Presentation on theme: "Salinity Gradient of Plants in the Hudson River Estuary, and their Application to Paleoclimate Investigating Salt Marshes NASA Goddard Institute for Space."— Presentation transcript:
Salinity Gradient of Plants in the Hudson River Estuary, and their Application to Paleoclimate Investigating Salt Marshes NASA Goddard Institute for Space Studies Student: Carimaxy Benitez, Max Lerner Mentors: Elsa Moralda, Miriam Jones, and Dee Pederson Scientist: Dorothy Peteet
Research Question How do modern plants in a salinity gradient help us understand past climate change, specifically drought?
What are the characteristics of a Tidal Salt Marsh? A low coastal wetland influenced by tides Plants that grow in salt marshes are tolerant of two conditions: salt and water Highly Productive Ecosystem, breeding ground for many species (ie. fishes and birds) Protection against floods and storms: highly effective against soil erosion Cleans and filters water: salt marshes clean water by filtering sediments, heavy metals, and other toxins from upstream runoff.
What is Salinity? Salinity is the amount of dissolved salt per unit volume of sea water. It influences the types of organisms that live in a body of water and on the land fed by that water. The Hudson River is saline from the Hudson River Estuary to Newburgh, after which it is fresh water. Pollution slightly influences salinity.
Iona Marsh Located within the Bear Mountain Sate Park on the West shore of the Hudson River. This brackish, slightly salt river marsh 50 miles from the ocean receives its freshwater inflow from Doodletown Brook and the Hudson River. Dominated by Typha angustifolia, and Phragmites australis. Fresh to brackish-about 2 ppt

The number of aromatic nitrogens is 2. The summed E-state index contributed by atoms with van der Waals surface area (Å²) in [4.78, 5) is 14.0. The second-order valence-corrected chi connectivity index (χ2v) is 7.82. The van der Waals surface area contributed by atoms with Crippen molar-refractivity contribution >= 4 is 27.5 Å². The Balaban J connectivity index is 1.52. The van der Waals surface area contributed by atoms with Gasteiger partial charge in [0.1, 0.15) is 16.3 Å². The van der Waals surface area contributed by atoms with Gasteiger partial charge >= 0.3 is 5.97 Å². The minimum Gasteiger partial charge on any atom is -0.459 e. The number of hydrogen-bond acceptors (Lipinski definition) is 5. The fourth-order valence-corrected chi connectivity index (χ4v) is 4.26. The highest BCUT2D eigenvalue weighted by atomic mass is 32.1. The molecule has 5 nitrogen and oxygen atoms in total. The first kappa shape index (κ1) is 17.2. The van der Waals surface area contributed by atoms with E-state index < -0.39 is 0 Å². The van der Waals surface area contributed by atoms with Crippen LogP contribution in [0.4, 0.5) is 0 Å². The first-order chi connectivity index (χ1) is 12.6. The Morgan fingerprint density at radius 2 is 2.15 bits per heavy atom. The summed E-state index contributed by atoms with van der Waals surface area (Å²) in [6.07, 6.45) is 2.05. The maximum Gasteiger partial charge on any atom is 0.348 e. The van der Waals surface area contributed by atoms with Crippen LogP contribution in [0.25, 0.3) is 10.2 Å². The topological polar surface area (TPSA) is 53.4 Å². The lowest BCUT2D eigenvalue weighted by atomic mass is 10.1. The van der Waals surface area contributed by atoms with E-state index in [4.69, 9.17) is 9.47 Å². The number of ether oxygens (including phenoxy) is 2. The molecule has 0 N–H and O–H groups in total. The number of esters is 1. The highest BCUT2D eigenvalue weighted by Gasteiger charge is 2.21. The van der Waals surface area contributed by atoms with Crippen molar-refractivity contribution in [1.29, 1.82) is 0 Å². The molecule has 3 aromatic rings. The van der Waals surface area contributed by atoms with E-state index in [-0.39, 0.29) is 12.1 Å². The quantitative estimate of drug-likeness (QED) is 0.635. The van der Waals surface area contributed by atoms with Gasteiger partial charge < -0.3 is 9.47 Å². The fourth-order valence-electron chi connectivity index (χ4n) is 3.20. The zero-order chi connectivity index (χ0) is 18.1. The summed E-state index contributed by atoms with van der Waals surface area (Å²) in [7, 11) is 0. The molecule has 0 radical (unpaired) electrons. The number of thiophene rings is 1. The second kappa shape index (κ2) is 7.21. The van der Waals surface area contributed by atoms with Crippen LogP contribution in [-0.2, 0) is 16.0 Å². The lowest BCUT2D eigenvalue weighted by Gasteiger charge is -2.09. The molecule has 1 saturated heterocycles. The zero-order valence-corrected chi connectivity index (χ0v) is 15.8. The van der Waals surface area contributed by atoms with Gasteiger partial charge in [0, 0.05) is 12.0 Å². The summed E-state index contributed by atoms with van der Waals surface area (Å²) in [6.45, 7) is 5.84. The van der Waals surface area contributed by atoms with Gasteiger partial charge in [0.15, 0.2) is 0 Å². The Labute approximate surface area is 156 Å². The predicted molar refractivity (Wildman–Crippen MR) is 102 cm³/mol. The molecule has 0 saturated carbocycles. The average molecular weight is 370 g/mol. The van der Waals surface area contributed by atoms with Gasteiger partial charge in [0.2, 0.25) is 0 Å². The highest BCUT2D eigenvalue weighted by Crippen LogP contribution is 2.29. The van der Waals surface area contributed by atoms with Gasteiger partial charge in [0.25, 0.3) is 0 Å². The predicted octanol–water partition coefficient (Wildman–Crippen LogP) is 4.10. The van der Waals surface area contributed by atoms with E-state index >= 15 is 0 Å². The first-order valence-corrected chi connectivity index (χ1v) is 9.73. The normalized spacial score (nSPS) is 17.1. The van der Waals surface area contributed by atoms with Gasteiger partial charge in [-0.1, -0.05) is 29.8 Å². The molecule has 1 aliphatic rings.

Piermont Marsh A brackish tidal marsh that is dominated by the common reed Phragmites australis, Spartina patens, Distichlis spicata, Spartina alterniflora, Scirpus americanus, and Scirpus robustos. Very sensitive to surface water salinity. Brackish-about 6 ppt
Jamaica Bay Lies on the southwestern tip of Long Island in the boroughs of Brooklyn and Queens, New York City. Saline to brackish, eutrophic (nutrient-rich) estuary. Low marsh is colonized by Spartina alterniflora while the high marsh is dominated by Spartina patens. Salt marsh- about 22 ppt
Percent data for Piermont Marsh pollen and spores Data from Dorothy M. Peteet. and Dee Pederson.
Conclusions By studying plant distributions along the Hudson River Estuary, we observed trends in salinity and water depth tolerances: less salt tolerant plants are upstream and more salt tolerant plants are found towards the mouth of the river. Changes in the pollen and seeds over time in Piermont marsh indicate times of drought with higher salinity. Understanding the magnitude and duration of droughts in the past is important for predicting future New York water limitations.